Russians charged with poisoning ex-spy, daughter in Britain

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The U.K. charged two Russian nationals over the attempted murder of a former spy and the use of a Novichok nerve agent on British soil, a move that will further sour ties with the Kremlin.

She said: "I come today to tell the House that based on a body of intelligence the Government has concluded that the two individuals named by the police and the CPS, are officers from the Russian Military Intelligence Service, also known as the GRU".

In a statement that will deepen the diplomatic crisis between the two countries, the Prime Minister said: "The GRU is a highly-disciplined organisation with a well-established chain of command".

May said the two men worked for the GRU, a Russian army intelligence agency that has been linked to some of Russia's most egregious foreign policy operations, including the 2014 annexation of Crimea.

Britain's Prime Minister claims that it is quote "almost certainly" that the Salisbury and Amesbury nerve agent attacks this year were approved at the highest level of the Russian state. On Sunday, March 4, they returned to Salisbury and allegedly contaminated Mr. Skripal's front door with Novichok.

Following the announcement, Theresa May condemned Russian "malign state" activity and demanded Russia reigns in the activities of the GRU.

They paid a day-trip to Salisbury, a sleepy city in the southwest of England, on the Saturday to carry out reconnaissance.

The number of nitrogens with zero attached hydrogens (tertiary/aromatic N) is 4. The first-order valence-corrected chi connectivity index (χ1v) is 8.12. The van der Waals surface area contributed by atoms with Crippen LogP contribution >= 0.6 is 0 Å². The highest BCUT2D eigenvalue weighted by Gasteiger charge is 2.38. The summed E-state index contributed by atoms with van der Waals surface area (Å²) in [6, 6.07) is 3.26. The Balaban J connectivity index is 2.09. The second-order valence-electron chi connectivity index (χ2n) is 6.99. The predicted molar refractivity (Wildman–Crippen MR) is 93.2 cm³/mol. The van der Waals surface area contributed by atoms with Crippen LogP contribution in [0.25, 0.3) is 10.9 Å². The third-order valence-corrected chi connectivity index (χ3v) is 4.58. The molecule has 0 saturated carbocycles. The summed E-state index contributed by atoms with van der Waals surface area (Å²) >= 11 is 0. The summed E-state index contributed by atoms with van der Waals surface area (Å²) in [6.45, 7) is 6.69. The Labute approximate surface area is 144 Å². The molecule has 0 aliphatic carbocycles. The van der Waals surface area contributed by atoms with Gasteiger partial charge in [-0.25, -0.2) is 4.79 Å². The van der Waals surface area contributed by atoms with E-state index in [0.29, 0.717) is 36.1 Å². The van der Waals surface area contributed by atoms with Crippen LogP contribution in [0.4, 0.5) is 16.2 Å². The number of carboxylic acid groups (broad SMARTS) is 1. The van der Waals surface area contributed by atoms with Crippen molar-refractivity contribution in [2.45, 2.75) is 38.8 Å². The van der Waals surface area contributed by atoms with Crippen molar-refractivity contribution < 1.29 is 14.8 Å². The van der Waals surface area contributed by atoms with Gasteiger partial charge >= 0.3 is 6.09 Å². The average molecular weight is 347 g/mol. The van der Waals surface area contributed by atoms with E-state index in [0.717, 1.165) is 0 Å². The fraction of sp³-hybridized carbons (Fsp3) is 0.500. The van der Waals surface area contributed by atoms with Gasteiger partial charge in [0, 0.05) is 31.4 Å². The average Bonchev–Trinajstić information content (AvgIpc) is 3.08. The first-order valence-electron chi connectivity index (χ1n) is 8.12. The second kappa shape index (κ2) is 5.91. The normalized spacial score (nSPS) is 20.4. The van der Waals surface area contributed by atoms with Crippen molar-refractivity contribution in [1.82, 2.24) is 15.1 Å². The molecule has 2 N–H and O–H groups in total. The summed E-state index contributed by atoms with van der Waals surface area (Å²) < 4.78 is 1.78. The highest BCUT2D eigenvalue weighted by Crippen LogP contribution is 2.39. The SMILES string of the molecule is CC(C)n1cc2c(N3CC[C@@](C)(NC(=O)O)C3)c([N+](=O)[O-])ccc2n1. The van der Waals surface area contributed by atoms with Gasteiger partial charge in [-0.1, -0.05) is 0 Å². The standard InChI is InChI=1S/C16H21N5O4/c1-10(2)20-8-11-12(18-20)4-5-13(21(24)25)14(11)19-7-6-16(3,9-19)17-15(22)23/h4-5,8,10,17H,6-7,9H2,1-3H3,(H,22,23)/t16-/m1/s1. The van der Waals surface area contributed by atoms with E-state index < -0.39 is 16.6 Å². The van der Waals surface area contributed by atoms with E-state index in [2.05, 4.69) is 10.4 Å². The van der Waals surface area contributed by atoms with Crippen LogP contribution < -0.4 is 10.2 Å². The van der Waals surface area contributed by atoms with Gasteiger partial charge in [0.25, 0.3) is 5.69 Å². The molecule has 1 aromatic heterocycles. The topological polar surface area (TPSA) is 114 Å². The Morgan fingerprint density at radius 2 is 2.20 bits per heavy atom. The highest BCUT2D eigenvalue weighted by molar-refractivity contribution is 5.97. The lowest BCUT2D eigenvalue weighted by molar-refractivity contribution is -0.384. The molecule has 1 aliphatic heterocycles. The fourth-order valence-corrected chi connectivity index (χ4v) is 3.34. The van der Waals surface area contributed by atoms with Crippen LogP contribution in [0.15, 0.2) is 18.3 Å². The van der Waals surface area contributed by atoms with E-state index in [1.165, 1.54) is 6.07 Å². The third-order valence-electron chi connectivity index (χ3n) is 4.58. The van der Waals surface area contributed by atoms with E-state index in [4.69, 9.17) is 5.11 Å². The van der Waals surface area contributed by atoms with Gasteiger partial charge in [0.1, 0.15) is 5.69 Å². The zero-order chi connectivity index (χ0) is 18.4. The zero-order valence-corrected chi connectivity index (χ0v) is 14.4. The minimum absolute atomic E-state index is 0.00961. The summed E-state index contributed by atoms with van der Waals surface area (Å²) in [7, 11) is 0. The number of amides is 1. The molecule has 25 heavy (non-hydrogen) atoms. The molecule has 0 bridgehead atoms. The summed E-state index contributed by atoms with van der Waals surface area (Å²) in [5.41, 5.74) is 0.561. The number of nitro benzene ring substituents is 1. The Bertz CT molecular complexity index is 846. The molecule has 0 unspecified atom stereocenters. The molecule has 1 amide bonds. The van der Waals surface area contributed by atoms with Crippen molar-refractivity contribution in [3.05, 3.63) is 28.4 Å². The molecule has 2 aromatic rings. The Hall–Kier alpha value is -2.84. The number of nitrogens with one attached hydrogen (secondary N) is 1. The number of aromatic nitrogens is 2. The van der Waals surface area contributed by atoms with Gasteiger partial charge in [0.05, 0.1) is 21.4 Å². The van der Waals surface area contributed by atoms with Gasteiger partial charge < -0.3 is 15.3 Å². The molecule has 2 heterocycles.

Dmitry Peskov, a spokesman for Russian President Vladimir Putin, expressed disappointment that Britain had refused Russia's request to conduct a joint investigation into the Salisbury nerve agent poisonings. They are also charged with use and possession of Novichok, contrary to the Chemical Weapons Act. Police said they were aged in their 40s and had travelled on Russian passports, arriving at Britain's Gatwick airport at 3pm on Friday, March 2 on Aeroflot flight SU2588 from Moscow. Police said the perfume bottle contained significant amounts of Novichok and they believe it had been left behind by the two suspects after the Skripal attack.

Both of the Skripals survived, but in what police call a tragic outcome of the attack, Dawn Sturgess, a 44-year-old mother of three, died on July 8 after being exposed to the same nerve agent.

Police say tests on the couple - Dawn Sturgess, 44, and Charlie Rowley, 45 - show they had been exposed to Novichok. Mr. Rowley brought the box home and his partner, Dawn Sturgess, applied the supposed perfume to her wrists.

Police believe they put Novichok, a military-grade nerve agent developed by the Soviet Union during the Cold War, on the door handle.

Hemming said the United Kingdom is not asking Moscow to extradite the suspects because Russian law forbids extradition of its citizens.

Mrs May said Russian Federation had replied with "obfuscation and lies" when asked to account for what happened, including claiming she had invented Novichok.

Despite the link between the cases, no charges have yet been made over the subsequent poisonings after the Skripals.

British prosecutors announced the new development Wednesday.

Neil Basu, head of UK Counter Terrorism policing, said the plot was "a remarkably sophisticated attack" which appeared to be a clear assassination attempt.

The Interpol red notice will keep the two from leaving Russian Federation in the future, however. Moscow said it had no idea who the men were.

Officials determined that the same substance, found in a perfume bottle in a park weeks later, sickened a man and his girlfriend, who later died. He warned, however, that "it is likely that they were travelling under aliases and that these are not their real names".

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